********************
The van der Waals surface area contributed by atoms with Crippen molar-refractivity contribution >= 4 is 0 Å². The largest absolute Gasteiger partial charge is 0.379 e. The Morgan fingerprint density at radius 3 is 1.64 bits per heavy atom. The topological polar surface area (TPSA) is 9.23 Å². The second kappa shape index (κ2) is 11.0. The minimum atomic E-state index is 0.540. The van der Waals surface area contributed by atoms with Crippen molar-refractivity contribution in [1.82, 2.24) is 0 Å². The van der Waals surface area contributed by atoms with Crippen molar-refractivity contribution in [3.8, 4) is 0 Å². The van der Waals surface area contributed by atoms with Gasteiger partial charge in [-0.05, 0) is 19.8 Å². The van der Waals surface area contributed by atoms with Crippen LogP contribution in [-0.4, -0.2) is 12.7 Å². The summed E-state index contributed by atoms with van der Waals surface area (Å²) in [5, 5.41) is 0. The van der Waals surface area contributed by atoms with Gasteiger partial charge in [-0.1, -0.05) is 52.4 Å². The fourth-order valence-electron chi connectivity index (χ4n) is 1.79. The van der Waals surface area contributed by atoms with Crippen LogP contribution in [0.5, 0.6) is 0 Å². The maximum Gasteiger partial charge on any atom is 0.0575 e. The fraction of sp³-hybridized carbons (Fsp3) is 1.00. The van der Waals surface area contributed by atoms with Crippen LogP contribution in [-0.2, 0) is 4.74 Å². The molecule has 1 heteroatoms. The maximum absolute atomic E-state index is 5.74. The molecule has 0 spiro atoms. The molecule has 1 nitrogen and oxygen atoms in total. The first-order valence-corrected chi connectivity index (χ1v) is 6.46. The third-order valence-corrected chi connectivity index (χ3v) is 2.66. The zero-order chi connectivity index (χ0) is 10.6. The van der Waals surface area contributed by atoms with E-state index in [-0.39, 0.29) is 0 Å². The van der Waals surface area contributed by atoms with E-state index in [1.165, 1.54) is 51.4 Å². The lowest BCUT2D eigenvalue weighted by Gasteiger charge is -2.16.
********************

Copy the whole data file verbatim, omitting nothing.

The van der Waals surface area contributed by atoms with Crippen molar-refractivity contribution >= 4 is 0 Å². The largest absolute Gasteiger partial charge is 0.379 e. The Morgan fingerprint density at radius 3 is 1.64 bits per heavy atom. The topological polar surface area (TPSA) is 9.23 Å². The second kappa shape index (κ2) is 11.0. The minimum atomic E-state index is 0.540. The van der Waals surface area contributed by atoms with Crippen molar-refractivity contribution in [1.82, 2.24) is 0 Å². The van der Waals surface area contributed by atoms with Crippen molar-refractivity contribution in [3.8, 4) is 0 Å². The van der Waals surface area contributed by atoms with Gasteiger partial charge in [-0.05, 0) is 19.8 Å². The van der Waals surface area contributed by atoms with Crippen LogP contribution in [-0.4, -0.2) is 12.7 Å². The summed E-state index contributed by atoms with van der Waals surface area (Å²) in [5, 5.41) is 0. The van der Waals surface area contributed by atoms with Gasteiger partial charge in [-0.1, -0.05) is 52.4 Å². The fourth-order valence-electron chi connectivity index (χ4n) is 1.79. The van der Waals surface area contributed by atoms with Crippen LogP contribution in [0.5, 0.6) is 0 Å². The maximum Gasteiger partial charge on any atom is 0.0575 e. The fraction of sp³-hybridized carbons (Fsp3) is 1.00. The van der Waals surface area contributed by atoms with Crippen LogP contribution in [-0.2, 0) is 4.74 Å². The molecule has 1 heteroatoms. The maximum absolute atomic E-state index is 5.74. The molecule has 0 spiro atoms. The molecule has 1 nitrogen and oxygen atoms in total. The first-order valence-corrected chi connectivity index (χ1v) is 6.46. The third-order valence-corrected chi connectivity index (χ3v) is 2.66. The zero-order chi connectivity index (χ0) is 10.6. The van der Waals surface area contributed by atoms with E-state index in [-0.39, 0.29) is 0 Å². The van der Waals surface area contributed by atoms with E-state index in [1.165, 1.54) is 51.4 Å². The lowest BCUT2D eigenvalue weighted by Gasteiger charge is -2.16.